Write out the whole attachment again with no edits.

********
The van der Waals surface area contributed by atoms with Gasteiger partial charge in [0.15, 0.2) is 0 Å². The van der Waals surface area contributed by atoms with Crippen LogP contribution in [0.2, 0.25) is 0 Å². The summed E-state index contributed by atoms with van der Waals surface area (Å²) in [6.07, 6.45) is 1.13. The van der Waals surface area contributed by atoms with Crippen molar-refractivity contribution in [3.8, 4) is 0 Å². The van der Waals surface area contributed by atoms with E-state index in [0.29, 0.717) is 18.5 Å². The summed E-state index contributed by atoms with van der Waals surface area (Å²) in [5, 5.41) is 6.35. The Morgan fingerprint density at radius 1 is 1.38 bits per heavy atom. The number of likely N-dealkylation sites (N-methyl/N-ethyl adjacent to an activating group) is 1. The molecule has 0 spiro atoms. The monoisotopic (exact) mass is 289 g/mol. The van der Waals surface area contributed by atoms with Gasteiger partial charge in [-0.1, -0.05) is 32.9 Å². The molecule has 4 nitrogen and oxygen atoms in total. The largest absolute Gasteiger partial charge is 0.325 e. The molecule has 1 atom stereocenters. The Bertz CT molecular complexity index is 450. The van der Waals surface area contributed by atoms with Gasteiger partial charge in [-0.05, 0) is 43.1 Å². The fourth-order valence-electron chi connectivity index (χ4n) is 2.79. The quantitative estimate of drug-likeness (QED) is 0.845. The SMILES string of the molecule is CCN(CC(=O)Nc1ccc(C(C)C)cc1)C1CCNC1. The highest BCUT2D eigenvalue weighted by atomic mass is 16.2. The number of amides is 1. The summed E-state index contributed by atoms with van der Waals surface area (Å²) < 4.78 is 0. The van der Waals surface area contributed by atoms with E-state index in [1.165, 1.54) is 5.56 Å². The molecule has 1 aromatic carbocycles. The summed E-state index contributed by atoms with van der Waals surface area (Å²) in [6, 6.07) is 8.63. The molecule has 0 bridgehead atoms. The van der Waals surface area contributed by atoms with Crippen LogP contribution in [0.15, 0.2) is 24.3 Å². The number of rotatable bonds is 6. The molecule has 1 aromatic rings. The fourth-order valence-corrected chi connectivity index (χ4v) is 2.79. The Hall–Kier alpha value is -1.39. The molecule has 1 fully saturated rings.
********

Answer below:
The van der Waals surface area contributed by atoms with Gasteiger partial charge in [0.15, 0.2) is 0 Å². The van der Waals surface area contributed by atoms with Crippen LogP contribution in [0.2, 0.25) is 0 Å². The summed E-state index contributed by atoms with van der Waals surface area (Å²) in [6.07, 6.45) is 1.13. The van der Waals surface area contributed by atoms with Crippen molar-refractivity contribution in [3.8, 4) is 0 Å². The van der Waals surface area contributed by atoms with E-state index in [0.29, 0.717) is 18.5 Å². The summed E-state index contributed by atoms with van der Waals surface area (Å²) in [5, 5.41) is 6.35. The Morgan fingerprint density at radius 1 is 1.38 bits per heavy atom. The number of likely N-dealkylation sites (N-methyl/N-ethyl adjacent to an activating group) is 1. The molecule has 0 spiro atoms. The monoisotopic (exact) mass is 289 g/mol. The van der Waals surface area contributed by atoms with Gasteiger partial charge in [-0.1, -0.05) is 32.9 Å². The molecule has 4 nitrogen and oxygen atoms in total. The largest absolute Gasteiger partial charge is 0.325 e. The molecule has 1 atom stereocenters. The Bertz CT molecular complexity index is 450. The van der Waals surface area contributed by atoms with Gasteiger partial charge in [-0.05, 0) is 43.1 Å². The fourth-order valence-electron chi connectivity index (χ4n) is 2.79. The quantitative estimate of drug-likeness (QED) is 0.845. The SMILES string of the molecule is CCN(CC(=O)Nc1ccc(C(C)C)cc1)C1CCNC1. The highest BCUT2D eigenvalue weighted by atomic mass is 16.2. The number of amides is 1. The summed E-state index contributed by atoms with van der Waals surface area (Å²) < 4.78 is 0. The van der Waals surface area contributed by atoms with E-state index in [1.165, 1.54) is 5.56 Å². The molecule has 1 aromatic carbocycles. The summed E-state index contributed by atoms with van der Waals surface area (Å²) in [6, 6.07) is 8.63. The molecule has 0 bridgehead atoms. The van der Waals surface area contributed by atoms with Crippen LogP contribution in [0.15, 0.2) is 24.3 Å². The number of rotatable bonds is 6. The molecule has 1 aromatic rings. The fourth-order valence-corrected chi connectivity index (χ4v) is 2.79. The Hall–Kier alpha value is -1.39. The molecule has 1 fully saturated rings.